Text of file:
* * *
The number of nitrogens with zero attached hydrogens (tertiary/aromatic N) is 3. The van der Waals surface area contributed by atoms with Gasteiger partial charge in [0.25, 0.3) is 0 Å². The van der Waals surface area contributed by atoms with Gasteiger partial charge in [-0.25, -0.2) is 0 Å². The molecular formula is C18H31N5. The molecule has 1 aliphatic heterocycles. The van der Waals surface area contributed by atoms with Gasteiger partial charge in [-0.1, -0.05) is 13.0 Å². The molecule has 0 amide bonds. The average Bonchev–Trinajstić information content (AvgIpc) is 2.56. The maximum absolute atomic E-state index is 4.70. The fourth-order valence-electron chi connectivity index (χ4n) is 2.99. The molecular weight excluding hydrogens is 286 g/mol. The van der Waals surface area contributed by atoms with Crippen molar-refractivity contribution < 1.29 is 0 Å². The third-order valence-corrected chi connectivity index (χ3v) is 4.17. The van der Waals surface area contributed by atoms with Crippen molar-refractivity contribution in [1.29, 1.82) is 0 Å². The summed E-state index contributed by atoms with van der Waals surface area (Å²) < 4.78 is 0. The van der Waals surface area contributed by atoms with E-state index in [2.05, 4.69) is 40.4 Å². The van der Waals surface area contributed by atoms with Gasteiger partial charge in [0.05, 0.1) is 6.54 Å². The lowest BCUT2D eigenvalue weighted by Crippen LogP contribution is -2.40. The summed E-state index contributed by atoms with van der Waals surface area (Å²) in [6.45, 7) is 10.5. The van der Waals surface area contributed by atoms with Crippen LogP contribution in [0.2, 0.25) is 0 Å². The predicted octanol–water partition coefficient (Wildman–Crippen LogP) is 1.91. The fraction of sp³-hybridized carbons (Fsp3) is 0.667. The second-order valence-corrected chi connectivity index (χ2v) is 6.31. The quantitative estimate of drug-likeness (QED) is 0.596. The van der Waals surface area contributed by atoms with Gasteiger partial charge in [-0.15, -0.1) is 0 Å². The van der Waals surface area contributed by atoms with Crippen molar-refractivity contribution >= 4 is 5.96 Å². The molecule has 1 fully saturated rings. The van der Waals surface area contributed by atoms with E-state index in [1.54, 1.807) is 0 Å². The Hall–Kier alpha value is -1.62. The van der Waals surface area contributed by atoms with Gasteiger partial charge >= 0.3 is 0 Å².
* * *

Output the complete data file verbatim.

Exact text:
The number of nitrogens with zero attached hydrogens (tertiary/aromatic N) is 3. The van der Waals surface area contributed by atoms with Gasteiger partial charge in [0.25, 0.3) is 0 Å². The van der Waals surface area contributed by atoms with Gasteiger partial charge in [-0.25, -0.2) is 0 Å². The molecular formula is C18H31N5. The molecule has 1 aliphatic heterocycles. The van der Waals surface area contributed by atoms with Gasteiger partial charge in [-0.1, -0.05) is 13.0 Å². The molecule has 0 amide bonds. The average Bonchev–Trinajstić information content (AvgIpc) is 2.56. The maximum absolute atomic E-state index is 4.70. The fourth-order valence-electron chi connectivity index (χ4n) is 2.99. The molecular weight excluding hydrogens is 286 g/mol. The van der Waals surface area contributed by atoms with Crippen molar-refractivity contribution < 1.29 is 0 Å². The third-order valence-corrected chi connectivity index (χ3v) is 4.17. The van der Waals surface area contributed by atoms with Crippen molar-refractivity contribution in [1.29, 1.82) is 0 Å². The summed E-state index contributed by atoms with van der Waals surface area (Å²) < 4.78 is 0. The van der Waals surface area contributed by atoms with E-state index in [2.05, 4.69) is 40.4 Å². The van der Waals surface area contributed by atoms with Gasteiger partial charge in [0.05, 0.1) is 6.54 Å². The lowest BCUT2D eigenvalue weighted by Crippen LogP contribution is -2.40. The summed E-state index contributed by atoms with van der Waals surface area (Å²) in [6.45, 7) is 10.5. The van der Waals surface area contributed by atoms with Crippen LogP contribution in [0.2, 0.25) is 0 Å². The predicted octanol–water partition coefficient (Wildman–Crippen LogP) is 1.91. The fraction of sp³-hybridized carbons (Fsp3) is 0.667. The second-order valence-corrected chi connectivity index (χ2v) is 6.31. The quantitative estimate of drug-likeness (QED) is 0.596. The van der Waals surface area contributed by atoms with Gasteiger partial charge in [-0.15, -0.1) is 0 Å². The van der Waals surface area contributed by atoms with Crippen molar-refractivity contribution >= 4 is 5.96 Å². The molecule has 1 fully saturated rings. The van der Waals surface area contributed by atoms with E-state index in [1.54, 1.807) is 0 Å². The Hall–Kier alpha value is -1.62. The van der Waals surface area contributed by atoms with Gasteiger partial charge >= 0.3 is 0 Å².